Thecus N5200XXX review
The provocatively named N5200XXX is one of a range of new NAS appliances from Thecus and claims to be extreme in every way. It hits the spot when it comes to price and in this review Dave Mitchell finds out whether it’s on target for performance and features as well.
Thecus has been busy upgrading its higher-end rack mounted NAS appliances, but with the launch of the XXX family the company finally turns its attention to its desktop products. The five-bay N5200XXX brings some much needed improvements to its predecessor, the N5200Pro.
Thecus catches up with vendors such as QNap, Synology and Netgear as the N5200XXX now has a 1.8GHz Atom D525 processor partnered with 1GB of DDR3 memory. Other physical changes aren't as significant - the USB port count increased from three to five.
However, unlike the QNap TS-559 Pro II, none of these are of the USB3 variety. Another point to consider is that although the N5200XXX can handle 3TB SATA drives, it doesn't support new SATA3 models whereas the TS-559 Pro II does.
The front panel hasn't changed at all with a backlit LCD display providing system, network and disk status information and a keypad below allowing you to carry out basic configuration. Chassis cooling is handled by a large fan at the rear and we found that although noise levels are low, it's not totally silent. In a busy office environment the appliance won't be heard, but in a quiet room it will be noticeable.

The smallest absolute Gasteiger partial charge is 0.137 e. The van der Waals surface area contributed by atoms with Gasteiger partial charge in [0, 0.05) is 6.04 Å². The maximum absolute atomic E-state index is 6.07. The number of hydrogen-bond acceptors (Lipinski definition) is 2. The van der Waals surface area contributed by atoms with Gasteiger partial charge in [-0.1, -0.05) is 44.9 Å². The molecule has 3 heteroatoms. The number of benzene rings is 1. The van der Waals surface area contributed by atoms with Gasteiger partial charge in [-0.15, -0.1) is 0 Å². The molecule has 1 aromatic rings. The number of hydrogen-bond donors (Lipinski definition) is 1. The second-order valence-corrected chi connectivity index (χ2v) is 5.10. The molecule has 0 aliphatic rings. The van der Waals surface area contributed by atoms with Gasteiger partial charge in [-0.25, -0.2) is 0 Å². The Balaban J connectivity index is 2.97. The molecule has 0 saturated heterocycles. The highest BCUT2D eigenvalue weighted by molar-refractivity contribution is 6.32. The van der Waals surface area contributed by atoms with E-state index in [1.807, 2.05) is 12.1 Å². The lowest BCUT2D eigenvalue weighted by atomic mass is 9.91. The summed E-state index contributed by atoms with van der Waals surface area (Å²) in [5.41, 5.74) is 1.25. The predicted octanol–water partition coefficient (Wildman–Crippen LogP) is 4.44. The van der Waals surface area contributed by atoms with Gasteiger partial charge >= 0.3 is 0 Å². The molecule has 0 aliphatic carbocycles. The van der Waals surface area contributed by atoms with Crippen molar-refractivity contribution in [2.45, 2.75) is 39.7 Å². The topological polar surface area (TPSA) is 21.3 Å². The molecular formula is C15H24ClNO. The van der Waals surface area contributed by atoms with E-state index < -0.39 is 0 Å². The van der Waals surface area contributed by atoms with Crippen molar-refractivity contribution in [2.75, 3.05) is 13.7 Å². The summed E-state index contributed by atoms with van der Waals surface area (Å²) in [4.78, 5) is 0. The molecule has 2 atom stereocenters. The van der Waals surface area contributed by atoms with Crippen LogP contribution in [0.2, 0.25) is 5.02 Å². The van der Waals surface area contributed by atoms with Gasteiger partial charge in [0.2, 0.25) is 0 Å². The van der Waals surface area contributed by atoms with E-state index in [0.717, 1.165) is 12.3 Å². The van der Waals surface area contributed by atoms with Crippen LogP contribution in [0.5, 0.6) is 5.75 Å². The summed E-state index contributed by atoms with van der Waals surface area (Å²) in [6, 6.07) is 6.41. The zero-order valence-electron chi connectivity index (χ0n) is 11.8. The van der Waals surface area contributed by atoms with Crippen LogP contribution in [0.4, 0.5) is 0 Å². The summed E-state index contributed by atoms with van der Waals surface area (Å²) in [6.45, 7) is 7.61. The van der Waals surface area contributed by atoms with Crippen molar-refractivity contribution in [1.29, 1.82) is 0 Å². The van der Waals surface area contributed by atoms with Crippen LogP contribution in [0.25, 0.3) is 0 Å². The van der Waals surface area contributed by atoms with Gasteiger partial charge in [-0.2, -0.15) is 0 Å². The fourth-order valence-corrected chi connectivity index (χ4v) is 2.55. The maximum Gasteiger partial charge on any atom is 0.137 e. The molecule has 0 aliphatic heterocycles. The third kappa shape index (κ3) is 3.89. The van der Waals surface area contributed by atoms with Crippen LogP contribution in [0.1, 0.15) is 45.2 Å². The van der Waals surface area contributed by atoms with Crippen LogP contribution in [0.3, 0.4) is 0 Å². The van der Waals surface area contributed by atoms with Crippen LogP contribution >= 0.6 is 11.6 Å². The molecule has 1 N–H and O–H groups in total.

The ports on the rear of the Thecus N5200XXX.
The review system was supplied to us by Origin Storage and came with five 1TB WD GreenPower SATA2 hard disks. Costing 648 ex VAT, this is superb value. A diskless model costs just 456 whilst a 15TB version costs 1,268.
Installation is swift as Thecus' Setup Wizard locates the appliance and provides quick access to the main web interface. The interface isn't quite as slick as QNap's or Synology's, but is still very easy to use.
There's a good choice of RAID arrays with support for JBODs, mirrors, stripes, RAID 5 or dual-disk redundant RAID 6. For testing we created a five-disk RAID 5 array which took around six hours to build. However, after the initial formatting process, the array was made available for use after about twenty minutes.
In This Article
How to be an MSP: Seven steps to success
Building your business from the ground upDownload now
The smart buyer’s guide to flash
Find out whether flash storage is right for your businessDownload now
How MSPs build outperforming sales teams
The definitive guide to salesDownload now
The business guide to ransomware
Everything you need to know to keep your company afloatDownload now